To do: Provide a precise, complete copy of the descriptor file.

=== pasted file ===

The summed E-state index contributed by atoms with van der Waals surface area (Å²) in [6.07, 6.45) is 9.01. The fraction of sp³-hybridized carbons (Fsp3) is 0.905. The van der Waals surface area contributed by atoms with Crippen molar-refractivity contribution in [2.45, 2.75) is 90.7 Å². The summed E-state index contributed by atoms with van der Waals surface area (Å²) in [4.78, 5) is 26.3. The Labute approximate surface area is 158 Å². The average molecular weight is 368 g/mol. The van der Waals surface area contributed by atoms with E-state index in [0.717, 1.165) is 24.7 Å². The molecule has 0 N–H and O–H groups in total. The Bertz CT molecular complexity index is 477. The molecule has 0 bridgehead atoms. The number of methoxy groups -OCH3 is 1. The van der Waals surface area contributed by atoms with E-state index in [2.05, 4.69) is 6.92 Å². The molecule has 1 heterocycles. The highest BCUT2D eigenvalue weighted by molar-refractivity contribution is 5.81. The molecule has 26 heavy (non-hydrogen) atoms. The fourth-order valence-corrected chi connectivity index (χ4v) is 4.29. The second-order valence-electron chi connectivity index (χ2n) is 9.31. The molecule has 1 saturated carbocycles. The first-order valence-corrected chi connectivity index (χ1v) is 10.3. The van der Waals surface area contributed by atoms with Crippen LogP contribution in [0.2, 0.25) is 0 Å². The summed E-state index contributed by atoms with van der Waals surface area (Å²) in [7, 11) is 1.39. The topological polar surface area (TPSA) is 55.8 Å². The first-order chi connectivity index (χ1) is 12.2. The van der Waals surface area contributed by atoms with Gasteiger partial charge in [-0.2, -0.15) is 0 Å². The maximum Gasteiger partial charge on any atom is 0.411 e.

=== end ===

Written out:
The summed E-state index contributed by atoms with van der Waals surface area (Å²) in [6.07, 6.45) is 9.01. The fraction of sp³-hybridized carbons (Fsp3) is 0.905. The van der Waals surface area contributed by atoms with Crippen molar-refractivity contribution in [2.45, 2.75) is 90.7 Å². The summed E-state index contributed by atoms with van der Waals surface area (Å²) in [4.78, 5) is 26.3. The Labute approximate surface area is 158 Å². The average molecular weight is 368 g/mol. The van der Waals surface area contributed by atoms with E-state index in [0.717, 1.165) is 24.7 Å². The molecule has 0 N–H and O–H groups in total. The Bertz CT molecular complexity index is 477. The molecule has 0 bridgehead atoms. The number of methoxy groups -OCH3 is 1. The van der Waals surface area contributed by atoms with E-state index in [2.05, 4.69) is 6.92 Å². The molecule has 1 heterocycles. The highest BCUT2D eigenvalue weighted by molar-refractivity contribution is 5.81. The molecule has 26 heavy (non-hydrogen) atoms. The fourth-order valence-corrected chi connectivity index (χ4v) is 4.29. The second-order valence-electron chi connectivity index (χ2n) is 9.31. The molecule has 1 saturated carbocycles. The first-order valence-corrected chi connectivity index (χ1v) is 10.3. The van der Waals surface area contributed by atoms with Crippen LogP contribution in [0.2, 0.25) is 0 Å². The summed E-state index contributed by atoms with van der Waals surface area (Å²) in [7, 11) is 1.39. The topological polar surface area (TPSA) is 55.8 Å². The first-order chi connectivity index (χ1) is 12.2. The van der Waals surface area contributed by atoms with Gasteiger partial charge in [-0.2, -0.15) is 0 Å². The maximum Gasteiger partial charge on any atom is 0.411 e.